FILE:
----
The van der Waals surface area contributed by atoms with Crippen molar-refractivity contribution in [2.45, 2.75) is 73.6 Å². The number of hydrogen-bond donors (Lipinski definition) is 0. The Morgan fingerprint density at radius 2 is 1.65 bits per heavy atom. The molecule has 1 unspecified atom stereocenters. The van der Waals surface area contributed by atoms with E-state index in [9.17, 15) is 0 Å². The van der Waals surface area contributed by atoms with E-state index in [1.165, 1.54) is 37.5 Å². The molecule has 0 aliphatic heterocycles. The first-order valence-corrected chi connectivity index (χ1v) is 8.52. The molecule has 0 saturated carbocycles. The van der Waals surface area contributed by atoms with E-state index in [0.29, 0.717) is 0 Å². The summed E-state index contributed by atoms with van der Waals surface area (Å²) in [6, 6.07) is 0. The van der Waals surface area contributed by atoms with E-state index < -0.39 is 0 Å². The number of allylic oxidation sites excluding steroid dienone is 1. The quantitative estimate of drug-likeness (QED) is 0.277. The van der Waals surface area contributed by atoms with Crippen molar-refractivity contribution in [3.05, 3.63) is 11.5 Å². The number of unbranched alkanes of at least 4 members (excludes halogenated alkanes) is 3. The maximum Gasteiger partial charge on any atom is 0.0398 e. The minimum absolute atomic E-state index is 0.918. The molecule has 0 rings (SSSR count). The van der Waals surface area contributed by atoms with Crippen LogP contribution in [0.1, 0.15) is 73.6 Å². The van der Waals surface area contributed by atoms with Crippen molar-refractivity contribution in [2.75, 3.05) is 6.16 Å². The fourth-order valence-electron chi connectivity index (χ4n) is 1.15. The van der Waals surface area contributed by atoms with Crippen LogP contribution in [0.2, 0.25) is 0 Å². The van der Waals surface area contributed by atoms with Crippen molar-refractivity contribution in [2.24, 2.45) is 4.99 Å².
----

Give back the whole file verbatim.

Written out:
The van der Waals surface area contributed by atoms with Crippen molar-refractivity contribution in [2.45, 2.75) is 73.6 Å². The number of hydrogen-bond donors (Lipinski definition) is 0. The Morgan fingerprint density at radius 2 is 1.65 bits per heavy atom. The molecule has 1 unspecified atom stereocenters. The van der Waals surface area contributed by atoms with E-state index in [9.17, 15) is 0 Å². The van der Waals surface area contributed by atoms with E-state index in [1.165, 1.54) is 37.5 Å². The molecule has 0 aliphatic heterocycles. The first-order valence-corrected chi connectivity index (χ1v) is 8.52. The molecule has 0 saturated carbocycles. The van der Waals surface area contributed by atoms with E-state index in [0.29, 0.717) is 0 Å². The summed E-state index contributed by atoms with van der Waals surface area (Å²) in [6, 6.07) is 0. The van der Waals surface area contributed by atoms with E-state index < -0.39 is 0 Å². The number of allylic oxidation sites excluding steroid dienone is 1. The quantitative estimate of drug-likeness (QED) is 0.277. The van der Waals surface area contributed by atoms with Crippen molar-refractivity contribution in [3.05, 3.63) is 11.5 Å². The number of unbranched alkanes of at least 4 members (excludes halogenated alkanes) is 3. The maximum Gasteiger partial charge on any atom is 0.0398 e. The minimum absolute atomic E-state index is 0.918. The molecule has 0 rings (SSSR count). The van der Waals surface area contributed by atoms with Crippen LogP contribution in [0.1, 0.15) is 73.6 Å². The van der Waals surface area contributed by atoms with Crippen molar-refractivity contribution in [2.75, 3.05) is 6.16 Å². The fourth-order valence-electron chi connectivity index (χ4n) is 1.15. The van der Waals surface area contributed by atoms with Crippen LogP contribution in [0.2, 0.25) is 0 Å². The van der Waals surface area contributed by atoms with Crippen molar-refractivity contribution in [2.24, 2.45) is 4.99 Å².